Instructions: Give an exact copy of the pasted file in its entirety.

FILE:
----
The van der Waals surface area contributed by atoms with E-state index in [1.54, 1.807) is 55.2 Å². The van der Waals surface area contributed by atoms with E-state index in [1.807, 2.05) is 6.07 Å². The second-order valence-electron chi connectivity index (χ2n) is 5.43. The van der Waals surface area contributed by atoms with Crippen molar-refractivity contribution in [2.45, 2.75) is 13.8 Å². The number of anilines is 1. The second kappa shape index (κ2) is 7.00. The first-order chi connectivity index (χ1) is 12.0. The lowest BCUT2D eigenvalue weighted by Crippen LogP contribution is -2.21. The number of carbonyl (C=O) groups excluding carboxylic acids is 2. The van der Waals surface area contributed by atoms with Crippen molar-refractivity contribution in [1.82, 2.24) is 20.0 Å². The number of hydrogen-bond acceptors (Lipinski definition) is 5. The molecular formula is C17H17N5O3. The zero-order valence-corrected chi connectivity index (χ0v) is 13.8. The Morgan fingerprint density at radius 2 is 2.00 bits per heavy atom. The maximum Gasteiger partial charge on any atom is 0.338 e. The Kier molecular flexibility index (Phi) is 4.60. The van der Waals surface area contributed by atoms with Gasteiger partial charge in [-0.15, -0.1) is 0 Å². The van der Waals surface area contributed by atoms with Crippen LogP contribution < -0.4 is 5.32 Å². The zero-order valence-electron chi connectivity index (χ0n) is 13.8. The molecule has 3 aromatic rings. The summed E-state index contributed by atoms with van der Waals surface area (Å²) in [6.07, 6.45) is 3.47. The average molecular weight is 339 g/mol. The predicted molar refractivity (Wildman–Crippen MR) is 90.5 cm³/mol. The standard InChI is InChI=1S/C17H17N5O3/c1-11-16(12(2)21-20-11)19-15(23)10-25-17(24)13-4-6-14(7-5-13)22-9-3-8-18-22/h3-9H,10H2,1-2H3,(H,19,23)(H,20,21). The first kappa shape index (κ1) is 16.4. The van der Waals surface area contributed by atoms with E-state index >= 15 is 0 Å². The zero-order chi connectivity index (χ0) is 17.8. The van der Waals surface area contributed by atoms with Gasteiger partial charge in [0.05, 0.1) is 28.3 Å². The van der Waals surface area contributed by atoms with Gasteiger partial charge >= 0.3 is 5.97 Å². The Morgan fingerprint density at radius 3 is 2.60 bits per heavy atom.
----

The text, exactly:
The van der Waals surface area contributed by atoms with E-state index in [1.54, 1.807) is 55.2 Å². The van der Waals surface area contributed by atoms with E-state index in [1.807, 2.05) is 6.07 Å². The second-order valence-electron chi connectivity index (χ2n) is 5.43. The van der Waals surface area contributed by atoms with Crippen molar-refractivity contribution in [2.45, 2.75) is 13.8 Å². The number of anilines is 1. The second kappa shape index (κ2) is 7.00. The first-order chi connectivity index (χ1) is 12.0. The lowest BCUT2D eigenvalue weighted by Crippen LogP contribution is -2.21. The number of carbonyl (C=O) groups excluding carboxylic acids is 2. The van der Waals surface area contributed by atoms with Crippen molar-refractivity contribution in [1.82, 2.24) is 20.0 Å². The number of hydrogen-bond acceptors (Lipinski definition) is 5. The molecular formula is C17H17N5O3. The zero-order valence-corrected chi connectivity index (χ0v) is 13.8. The Morgan fingerprint density at radius 2 is 2.00 bits per heavy atom. The maximum Gasteiger partial charge on any atom is 0.338 e. The Kier molecular flexibility index (Phi) is 4.60. The van der Waals surface area contributed by atoms with Gasteiger partial charge in [-0.15, -0.1) is 0 Å². The van der Waals surface area contributed by atoms with Crippen LogP contribution < -0.4 is 5.32 Å². The zero-order valence-electron chi connectivity index (χ0n) is 13.8. The molecule has 3 aromatic rings. The summed E-state index contributed by atoms with van der Waals surface area (Å²) in [6.07, 6.45) is 3.47. The average molecular weight is 339 g/mol. The predicted molar refractivity (Wildman–Crippen MR) is 90.5 cm³/mol. The standard InChI is InChI=1S/C17H17N5O3/c1-11-16(12(2)21-20-11)19-15(23)10-25-17(24)13-4-6-14(7-5-13)22-9-3-8-18-22/h3-9H,10H2,1-2H3,(H,19,23)(H,20,21). The first kappa shape index (κ1) is 16.4. The van der Waals surface area contributed by atoms with E-state index >= 15 is 0 Å². The zero-order chi connectivity index (χ0) is 17.8. The van der Waals surface area contributed by atoms with Gasteiger partial charge in [0.05, 0.1) is 28.3 Å². The van der Waals surface area contributed by atoms with Gasteiger partial charge >= 0.3 is 5.97 Å². The Morgan fingerprint density at radius 3 is 2.60 bits per heavy atom.